“It’s almost over now. You’re almost done. And you’re going be okay. You’re not going to die. You’re really lucky your Mama found you and brought you into the emergency room when she did. She saved your life. Don’t eat any more bottles of aspirin when you go home,” he said. “It sure would be a pity to lose a pretty little girl like you. You remember what I’m saying to you, Honey. Don’t die, now, you hear?”
He was a good man. He wiped away my tears and said nice things to me when I was in so much pain. Even then, I’d felt certain that if that tube hadn’t been in my nose and throat, I would have been able to ask him if there were really aspirin in my stomach along with the birthday cake, and he could have told me. But you can’t talk when your stomach is being pumped.
The next time I woke up, I was alone.
I was alone the entire time I was in the hospital.
I was 4 years old, and it was the first time I realized my mother was trying to kill me.
Love in a Cold Climate
Almost everyone has heard of Hypochondria, and most families probably have someone they claim is a Hypochondriac. Munchausen’s by Proxy — usually shortened to MBP — and its precursor, Munchausen’s Syndrome, were once considered “bizarre” forms of Hypochondria. Even though these latter syndromes are personality disorders rather than variations of Hypochondria, it’s necessary to understand Hypochondria before you can understand either Munchausen’s Syndrome or Munchausen’s by Proxy.
People who suffer from Hypochondria have incredibly bad reputations. Everybody thinks they’re liars, fakers, malingerers, or just plain crazy. Only relatively recently has the mental health community recognized that Hypochondriacs are actually suffering from severe emotional pain. Instead of the patients’ being able to even identify, let alone talk about their emotional pain, however, their pain manifests itself by exacerbating pre-existing physical symptoms. When the patients focus their attention on the physical symptoms, which are very real, they don’t have to deal with the emotional pain behind the symptoms.
It appears to be a psychological defense mechanism, with the physical pain “protecting” them from the more devastating repressed emotional pain. But because the emotional pain is simply changed to exacerbated physical pain, the physical symptoms which seem to be causing the only distress can’t be relieved until the emotional trauma underneath is revealed, examined, grieved, and healed.
Unfortunately, most doctors don’t know about Hypochondriacs’ emotional pain. Doctors dismiss or ignore the reported physical symptoms because all diagnostic tests indicate that nothing’s wrong, or, in medical jargon, “everything is within the normal ranges.” So Hypochondriacs spend their whole lives suffering, searching for a cure for their physical pain and illnesses, getting reputations as “liars” because virtually no one knows about the unbearable and hidden emotional pain underneath.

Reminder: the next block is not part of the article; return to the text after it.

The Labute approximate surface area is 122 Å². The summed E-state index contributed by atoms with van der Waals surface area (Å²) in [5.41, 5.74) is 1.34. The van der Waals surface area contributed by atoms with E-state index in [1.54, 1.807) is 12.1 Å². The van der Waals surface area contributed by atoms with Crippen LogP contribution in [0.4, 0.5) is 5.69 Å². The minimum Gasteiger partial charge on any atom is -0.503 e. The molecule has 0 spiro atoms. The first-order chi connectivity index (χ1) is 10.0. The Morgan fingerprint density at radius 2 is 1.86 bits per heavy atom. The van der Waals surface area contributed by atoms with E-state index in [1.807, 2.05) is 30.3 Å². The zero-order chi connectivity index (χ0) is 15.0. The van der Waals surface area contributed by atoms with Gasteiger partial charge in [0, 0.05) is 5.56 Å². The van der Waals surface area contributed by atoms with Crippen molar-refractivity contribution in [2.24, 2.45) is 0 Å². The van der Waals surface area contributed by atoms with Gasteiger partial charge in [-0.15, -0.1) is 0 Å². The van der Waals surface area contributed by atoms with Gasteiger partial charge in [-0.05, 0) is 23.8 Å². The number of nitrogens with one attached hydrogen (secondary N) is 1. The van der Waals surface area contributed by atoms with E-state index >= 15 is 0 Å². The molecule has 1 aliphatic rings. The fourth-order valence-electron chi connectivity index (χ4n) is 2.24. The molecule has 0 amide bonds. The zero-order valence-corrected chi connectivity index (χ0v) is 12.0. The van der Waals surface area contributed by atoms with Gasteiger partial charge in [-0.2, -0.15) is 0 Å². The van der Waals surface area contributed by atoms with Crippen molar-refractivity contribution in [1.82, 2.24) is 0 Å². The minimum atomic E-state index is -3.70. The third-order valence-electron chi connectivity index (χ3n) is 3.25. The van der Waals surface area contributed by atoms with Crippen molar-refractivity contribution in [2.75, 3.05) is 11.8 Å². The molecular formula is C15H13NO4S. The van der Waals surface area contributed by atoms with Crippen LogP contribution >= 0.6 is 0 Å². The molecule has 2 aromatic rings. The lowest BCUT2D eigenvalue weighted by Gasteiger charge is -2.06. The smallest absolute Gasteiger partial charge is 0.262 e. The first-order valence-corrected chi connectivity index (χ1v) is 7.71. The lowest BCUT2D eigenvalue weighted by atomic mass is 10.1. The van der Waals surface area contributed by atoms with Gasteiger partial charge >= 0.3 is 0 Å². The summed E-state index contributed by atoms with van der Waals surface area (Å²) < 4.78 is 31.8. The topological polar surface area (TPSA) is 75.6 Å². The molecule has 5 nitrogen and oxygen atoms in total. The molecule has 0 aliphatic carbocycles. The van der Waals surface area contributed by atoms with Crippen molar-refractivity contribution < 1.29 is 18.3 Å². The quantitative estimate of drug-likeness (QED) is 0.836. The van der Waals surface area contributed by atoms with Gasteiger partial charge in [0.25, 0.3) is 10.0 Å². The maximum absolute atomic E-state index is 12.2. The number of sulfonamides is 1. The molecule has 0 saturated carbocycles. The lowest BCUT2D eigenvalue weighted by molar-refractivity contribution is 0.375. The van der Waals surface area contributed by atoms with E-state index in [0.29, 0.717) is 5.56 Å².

Virtually everyone, however — from family members and friends to members of the medical establishment — does seem to agree, quite erroneously, that Hypochondriacs want attention for being ill.
Hypochondriacs suffer real physical pain, which is aggravated by their underlying emotional pain. Unlike Hypochondriacs, those who practice Munchausen’s — usually referred to as “Munchausers” by medical personnel — do realize that they are not ill. Munchausers consciously invent symptoms or fabricate complicated medical histories to get attention and nurturing. Most Munchausers actually injure themselves or induce serious illness in order to get intense medical attention or to gain admittance to the hospital.
If You Have Tears
The psychiatric disorder now known as Munchausen’s Syndrome was first recognized — but not named — in the 1930’s by Dr. Karl Menninger when he realized that some of his patients were intentionally and consciously inventing unusual symptoms in order to remain hospitalized. In 1951, Dr. Richard Asher coined the term “Munchausen’s Syndrome” for these people, named after a character based on a Prussian cavalry officer, Karl Friedrich Hieronymus Baron von Münchausen, an eighteenth century German mercenary renowned for the outrageous, greatly exaggerated tales of his military exploits. Since people who practice Munchausen’s intentionally lie about their symptoms, injuries, and illnesses in order to get doctors’ attention, they reminded Dr. Asher of the way Baron von Münchausen told elaborate, unreliable adventure tales in order to be at the center of attention. Instead of entertaining you, however, learning about what people with Munchausen’s Syndrome do to themselves could make you shed tears.